Put it to a Vote: The Importance of the First Council of Nicea


“Let’s put it to a vote!” the emperor declared. Just 200 years earlier, not a single Christian would have imagined a Roman official uttering such a phrase. After countless years of persecution at the hands of the state, the church was now going to be a core element of its rule; a reality that would both benefit the rapid spread of the Gospel message and at times, threaten its core teachings.

One of the first challenges this new Church-state relationship encountered was inconsistency within the teaching from church to church. This problem became unavoidable when, Arius, a Bishop from Alexandria began teaching that Jesus was not fully God. Emperor Constantine did not want such contradictory teaching to undermine his recent unification of “Christendom,”  and so he called together a council to clarify the true teaching regarding the humanity and divinity of Jesus Christ. Almost 2000 Church leaders were invited, but nobody knows how many actually showed up. This first official Roman Christian council became the new model for how the Church handled conflict.

The question at hand was quite short, “Who is Jesus Christ?
— Caleb Keith

The question at hand was quite short, “Who is Jesus Christ?” For many, the answer seemed quite simple. After all, the Scriptures ask this question constantly, and the answer they assert is obvious: Jesus was, is, and ever shall be the Son of God. But to Arius and his followers, “Son of God,” was nothing more than a title. Jesus was simply a created being, an important one certainly, but not of the same substance as the eternal God the Father. A son is not his father’s equal and a creation can never be the creator.

At first glance, this logic holds, yet there is still a substantial problem. Earthly wisdom is not the standard by which the Church tests its teaching. In fact, the straight and narrow path of true doctrine is often an attack on the logical systems of this world. Did not the apostle Paul himself say the salvation gifted in Christ Jesus would be a stumbling block?

Despite an onslaught of verses and proofs from Scripture and the earliest Church Fathers, Arius would not stand down; he had a sovereign God to defend. However, this is where Arius went wrong. The Holy God did not need defending from his messy work of incarnation. By trying to remove God from Christ, Arius wasn’t upholding the first commandment as he thought but was instead waging war against the crucifixion, and thus, humanity's only hope of salvation. The longer he argued his case, the more upset his critics became. Bishop Nicholas became so agitated he lost control - he couldn’t let Arius continue. He jumped across the table and slapped the words of heresy right out of Arius’ mouth.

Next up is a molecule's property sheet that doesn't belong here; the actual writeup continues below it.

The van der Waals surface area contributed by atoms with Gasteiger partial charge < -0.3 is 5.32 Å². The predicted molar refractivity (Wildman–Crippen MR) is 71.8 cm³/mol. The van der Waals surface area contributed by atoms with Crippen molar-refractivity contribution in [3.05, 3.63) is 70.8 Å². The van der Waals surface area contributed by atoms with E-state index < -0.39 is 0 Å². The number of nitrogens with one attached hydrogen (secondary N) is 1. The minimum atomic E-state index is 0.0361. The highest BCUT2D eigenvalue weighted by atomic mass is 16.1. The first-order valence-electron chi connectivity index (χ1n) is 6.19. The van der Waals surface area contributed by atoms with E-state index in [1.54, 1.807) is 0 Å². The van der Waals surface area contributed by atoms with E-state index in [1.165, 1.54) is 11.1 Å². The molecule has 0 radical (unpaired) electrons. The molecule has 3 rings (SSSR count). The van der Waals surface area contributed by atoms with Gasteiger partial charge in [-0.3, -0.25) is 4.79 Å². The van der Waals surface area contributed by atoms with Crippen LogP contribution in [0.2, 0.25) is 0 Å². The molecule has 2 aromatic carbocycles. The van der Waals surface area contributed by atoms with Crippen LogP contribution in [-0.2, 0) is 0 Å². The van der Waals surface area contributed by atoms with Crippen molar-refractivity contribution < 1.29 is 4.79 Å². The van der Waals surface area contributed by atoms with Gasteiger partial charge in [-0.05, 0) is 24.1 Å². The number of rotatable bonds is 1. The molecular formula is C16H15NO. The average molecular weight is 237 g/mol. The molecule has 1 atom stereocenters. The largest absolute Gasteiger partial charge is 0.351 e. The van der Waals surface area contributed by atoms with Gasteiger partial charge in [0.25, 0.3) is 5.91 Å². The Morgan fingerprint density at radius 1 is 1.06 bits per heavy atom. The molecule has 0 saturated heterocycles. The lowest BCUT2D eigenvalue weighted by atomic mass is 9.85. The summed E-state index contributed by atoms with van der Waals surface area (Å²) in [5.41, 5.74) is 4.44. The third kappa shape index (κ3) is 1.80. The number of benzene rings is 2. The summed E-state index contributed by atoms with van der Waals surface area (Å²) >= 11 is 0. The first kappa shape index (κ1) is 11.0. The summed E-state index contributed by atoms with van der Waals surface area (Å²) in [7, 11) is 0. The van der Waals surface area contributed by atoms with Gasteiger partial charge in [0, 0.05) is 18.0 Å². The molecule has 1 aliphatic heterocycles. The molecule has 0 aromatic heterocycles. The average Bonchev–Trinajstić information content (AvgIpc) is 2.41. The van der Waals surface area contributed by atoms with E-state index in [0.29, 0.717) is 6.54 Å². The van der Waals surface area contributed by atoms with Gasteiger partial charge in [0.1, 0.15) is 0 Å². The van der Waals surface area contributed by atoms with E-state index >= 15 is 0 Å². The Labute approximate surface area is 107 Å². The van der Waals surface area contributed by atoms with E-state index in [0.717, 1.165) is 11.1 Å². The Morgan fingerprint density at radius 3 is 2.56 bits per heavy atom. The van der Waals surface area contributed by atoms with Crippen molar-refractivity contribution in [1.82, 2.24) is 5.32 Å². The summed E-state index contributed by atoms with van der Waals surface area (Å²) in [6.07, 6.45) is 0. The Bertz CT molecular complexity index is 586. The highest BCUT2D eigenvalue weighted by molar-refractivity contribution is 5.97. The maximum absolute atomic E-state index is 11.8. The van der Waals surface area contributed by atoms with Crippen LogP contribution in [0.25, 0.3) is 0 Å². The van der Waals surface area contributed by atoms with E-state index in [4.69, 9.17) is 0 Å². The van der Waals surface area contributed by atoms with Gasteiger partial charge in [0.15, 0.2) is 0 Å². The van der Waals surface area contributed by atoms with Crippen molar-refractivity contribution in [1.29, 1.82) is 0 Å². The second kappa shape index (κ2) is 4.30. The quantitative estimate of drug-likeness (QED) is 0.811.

In the end, the debating and fighting would not solve the issue. It must be put to a vote as the emperor decreed. The bearded men cast their lots, and the decision was clear. A vast majority of the Bishops agreed: Arius’ teachings were misguided. He misunderstood who Christ was and in doing so, jeopardized the message of the Gospel. In order to clarify for the emperor and the Church as a whole, the council formed simple and distinct phrases that represented the doctrine found in Scripture. Regarding Christ, the council clarified that Jesus Christ is true God, co-eternal with the Father, begotten not created.

The straight and narrow path of true doctrine is often an attack on the logical systems of this world. Did not the apostle Paul himself say the salvation gifted in Christ Jesus would be a stumbling block?
— Caleb Keith

The First Council of Nicea did not solve every issue in the Church, nor did it put an immediate end to false teaching. Instead, it was a historic moment for the early Church not only because it formally condemned the Arian heresy but also because it established the beginning of credal Christianity. The creeds became a standard by which church leaders and lay members alike could judge the various teachings that they heard and read. These early creeds, including the Nicene, became central to the confession of the Church and a core means for maintaining orthodox doctrine and the truths of Scripture. To this day, the creeds are an important part of Christian worship that unite believers across a spectrum of denominations with the reality of who Christ was and how his death and resurrection alone saves sinners.

Caleb Keith holds a BA in theology and classical languages from Concordia University Irvine and is currently pursuing an MA in systematic theology from the University of Nottingham. He is the producer of the Thinking Fellows podcast and a contributer at 1517 the Legacy Project.